9. tennisplayer

    tennisplayer Rookie

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    I now agree with this, although I did not before. This is a very powerful teaching technique. After all, as Wegner himself has said, he didn't invent any tennis techniques, he only makes teaching of pro techniques easier and more available to laymen.

    What he has said is that if one concentrates on the "right" aspect of the game, the other aspects will take care of themselves. On the other hand, if one keeps a whole bunch of technical tips in one's head and tries to execute them while playing, the most likely outcome will be a poorly executed stroke. What I got from reading his book is that there are fundamentally two "right" things to keep in mind: how to address the ball with the racquet, and how to finish. To me, this sounds like a mental picture of the stroke one wants to execute. This is a powerful concept, akin to the the visualization method formulated by John Yandell. Indeed, life is simplified a lot if this is the only thing one has to "think" of while actually playing!

    Of course, this does not obviate the need for training and other practice exercises - even Wegner's book has a ton of practice routines in it. But I have found this concept to be very powerful, and it has helped me improve quite a bit.
     
  10. JCo872

    JCo872 Professional

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    Great points. A lot of wisdom here with the mental pictures and the "right" things to keep in mind.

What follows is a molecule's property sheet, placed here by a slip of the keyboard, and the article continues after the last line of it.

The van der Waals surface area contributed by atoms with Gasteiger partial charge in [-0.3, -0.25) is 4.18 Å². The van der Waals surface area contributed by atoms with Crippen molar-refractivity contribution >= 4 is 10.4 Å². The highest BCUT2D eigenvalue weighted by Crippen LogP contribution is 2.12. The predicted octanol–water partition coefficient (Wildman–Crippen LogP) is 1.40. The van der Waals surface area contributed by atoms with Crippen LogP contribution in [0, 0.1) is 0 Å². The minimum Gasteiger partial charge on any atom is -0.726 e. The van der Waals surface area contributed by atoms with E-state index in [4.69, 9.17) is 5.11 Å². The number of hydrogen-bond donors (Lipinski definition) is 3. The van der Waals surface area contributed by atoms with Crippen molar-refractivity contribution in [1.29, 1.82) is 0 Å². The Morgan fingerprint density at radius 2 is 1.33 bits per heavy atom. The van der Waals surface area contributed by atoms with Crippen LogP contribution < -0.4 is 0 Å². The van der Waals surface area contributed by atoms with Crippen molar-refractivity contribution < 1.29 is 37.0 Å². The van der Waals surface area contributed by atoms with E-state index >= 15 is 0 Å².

I also completely agree that what happens AFTER contact is as important as into contact. Here is a story that you may/may not think applies, but I think it does.

    I was watching Jeanette Lee, the female pool player, give a demo on pool technique. She talked about how the followthrough was crucial. She said that it was "weird" that what happens well after the hit affects what happens during the hit, but that if she didn't follow through to a certain point every time, her stroke didn't work. I think this applies big time to tennis as well. I know when my two hander starts to go on me, I just get an image of the the racket well in front of my body with my left shoulder touching my chin. Then I start getting the drive back. This mental image gets me back on track every single time and I start to powerfully drive through the ball once again.